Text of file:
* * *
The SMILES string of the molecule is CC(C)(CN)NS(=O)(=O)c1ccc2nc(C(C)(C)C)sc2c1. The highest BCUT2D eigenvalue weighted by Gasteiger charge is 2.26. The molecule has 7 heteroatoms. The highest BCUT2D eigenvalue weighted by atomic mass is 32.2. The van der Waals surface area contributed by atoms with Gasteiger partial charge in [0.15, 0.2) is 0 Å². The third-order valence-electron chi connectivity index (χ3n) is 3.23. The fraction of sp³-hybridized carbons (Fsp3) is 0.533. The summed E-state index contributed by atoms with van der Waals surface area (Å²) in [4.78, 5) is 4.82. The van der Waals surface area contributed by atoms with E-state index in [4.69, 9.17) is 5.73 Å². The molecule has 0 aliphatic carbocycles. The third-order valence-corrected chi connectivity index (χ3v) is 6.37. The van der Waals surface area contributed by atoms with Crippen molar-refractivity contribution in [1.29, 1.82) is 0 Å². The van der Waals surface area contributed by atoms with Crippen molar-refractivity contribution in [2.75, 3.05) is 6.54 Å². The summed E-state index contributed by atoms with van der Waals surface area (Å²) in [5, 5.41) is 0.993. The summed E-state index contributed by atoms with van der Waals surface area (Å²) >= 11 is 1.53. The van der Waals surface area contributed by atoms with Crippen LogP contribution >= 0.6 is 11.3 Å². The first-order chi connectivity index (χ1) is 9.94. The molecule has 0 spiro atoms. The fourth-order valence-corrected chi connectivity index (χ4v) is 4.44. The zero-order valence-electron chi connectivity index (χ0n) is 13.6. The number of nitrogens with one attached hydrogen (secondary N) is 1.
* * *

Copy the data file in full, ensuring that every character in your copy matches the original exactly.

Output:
The SMILES string of the molecule is CC(C)(CN)NS(=O)(=O)c1ccc2nc(C(C)(C)C)sc2c1. The highest BCUT2D eigenvalue weighted by Gasteiger charge is 2.26. The molecule has 7 heteroatoms. The highest BCUT2D eigenvalue weighted by atomic mass is 32.2. The van der Waals surface area contributed by atoms with Gasteiger partial charge in [0.15, 0.2) is 0 Å². The third-order valence-electron chi connectivity index (χ3n) is 3.23. The fraction of sp³-hybridized carbons (Fsp3) is 0.533. The summed E-state index contributed by atoms with van der Waals surface area (Å²) in [4.78, 5) is 4.82. The van der Waals surface area contributed by atoms with E-state index in [4.69, 9.17) is 5.73 Å². The molecule has 0 aliphatic carbocycles. The third-order valence-corrected chi connectivity index (χ3v) is 6.37. The van der Waals surface area contributed by atoms with Crippen molar-refractivity contribution in [1.29, 1.82) is 0 Å². The van der Waals surface area contributed by atoms with Crippen molar-refractivity contribution in [2.75, 3.05) is 6.54 Å². The summed E-state index contributed by atoms with van der Waals surface area (Å²) in [5, 5.41) is 0.993. The summed E-state index contributed by atoms with van der Waals surface area (Å²) >= 11 is 1.53. The van der Waals surface area contributed by atoms with Crippen LogP contribution >= 0.6 is 11.3 Å². The first-order chi connectivity index (χ1) is 9.94. The molecule has 0 spiro atoms. The fourth-order valence-corrected chi connectivity index (χ4v) is 4.44. The zero-order valence-electron chi connectivity index (χ0n) is 13.6. The number of nitrogens with one attached hydrogen (secondary N) is 1.